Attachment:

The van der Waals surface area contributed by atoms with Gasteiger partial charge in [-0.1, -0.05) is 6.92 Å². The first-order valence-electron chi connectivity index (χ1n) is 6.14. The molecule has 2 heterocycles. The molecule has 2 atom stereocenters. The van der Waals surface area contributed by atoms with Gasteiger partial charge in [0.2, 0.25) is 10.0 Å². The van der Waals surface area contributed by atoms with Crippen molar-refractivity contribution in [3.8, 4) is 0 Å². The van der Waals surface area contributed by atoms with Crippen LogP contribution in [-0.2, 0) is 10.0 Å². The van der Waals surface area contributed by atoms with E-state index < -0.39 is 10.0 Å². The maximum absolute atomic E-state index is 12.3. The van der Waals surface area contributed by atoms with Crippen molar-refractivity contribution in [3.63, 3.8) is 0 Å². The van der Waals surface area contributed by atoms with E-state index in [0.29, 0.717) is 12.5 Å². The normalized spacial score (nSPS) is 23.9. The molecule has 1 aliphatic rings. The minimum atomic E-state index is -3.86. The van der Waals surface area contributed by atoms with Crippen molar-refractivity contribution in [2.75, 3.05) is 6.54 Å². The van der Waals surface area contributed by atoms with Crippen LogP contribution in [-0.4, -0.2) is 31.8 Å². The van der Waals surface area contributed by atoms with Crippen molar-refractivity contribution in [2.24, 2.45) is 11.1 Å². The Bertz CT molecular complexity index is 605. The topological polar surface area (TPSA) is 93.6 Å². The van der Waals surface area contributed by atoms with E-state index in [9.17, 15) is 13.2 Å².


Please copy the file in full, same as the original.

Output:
The van der Waals surface area contributed by atoms with Gasteiger partial charge in [-0.1, -0.05) is 6.92 Å². The first-order valence-electron chi connectivity index (χ1n) is 6.14. The molecule has 2 heterocycles. The molecule has 2 atom stereocenters. The van der Waals surface area contributed by atoms with Gasteiger partial charge in [0.2, 0.25) is 10.0 Å². The van der Waals surface area contributed by atoms with Crippen molar-refractivity contribution in [3.8, 4) is 0 Å². The van der Waals surface area contributed by atoms with Crippen LogP contribution in [-0.2, 0) is 10.0 Å². The van der Waals surface area contributed by atoms with E-state index < -0.39 is 10.0 Å². The maximum absolute atomic E-state index is 12.3. The van der Waals surface area contributed by atoms with Crippen molar-refractivity contribution in [3.63, 3.8) is 0 Å². The van der Waals surface area contributed by atoms with E-state index in [0.29, 0.717) is 12.5 Å². The normalized spacial score (nSPS) is 23.9. The molecule has 1 aliphatic rings. The minimum atomic E-state index is -3.86. The van der Waals surface area contributed by atoms with Crippen molar-refractivity contribution in [2.75, 3.05) is 6.54 Å². The van der Waals surface area contributed by atoms with Crippen LogP contribution in [-0.4, -0.2) is 31.8 Å². The van der Waals surface area contributed by atoms with Crippen molar-refractivity contribution in [2.24, 2.45) is 11.1 Å². The Bertz CT molecular complexity index is 605. The topological polar surface area (TPSA) is 93.6 Å². The van der Waals surface area contributed by atoms with E-state index in [9.17, 15) is 13.2 Å².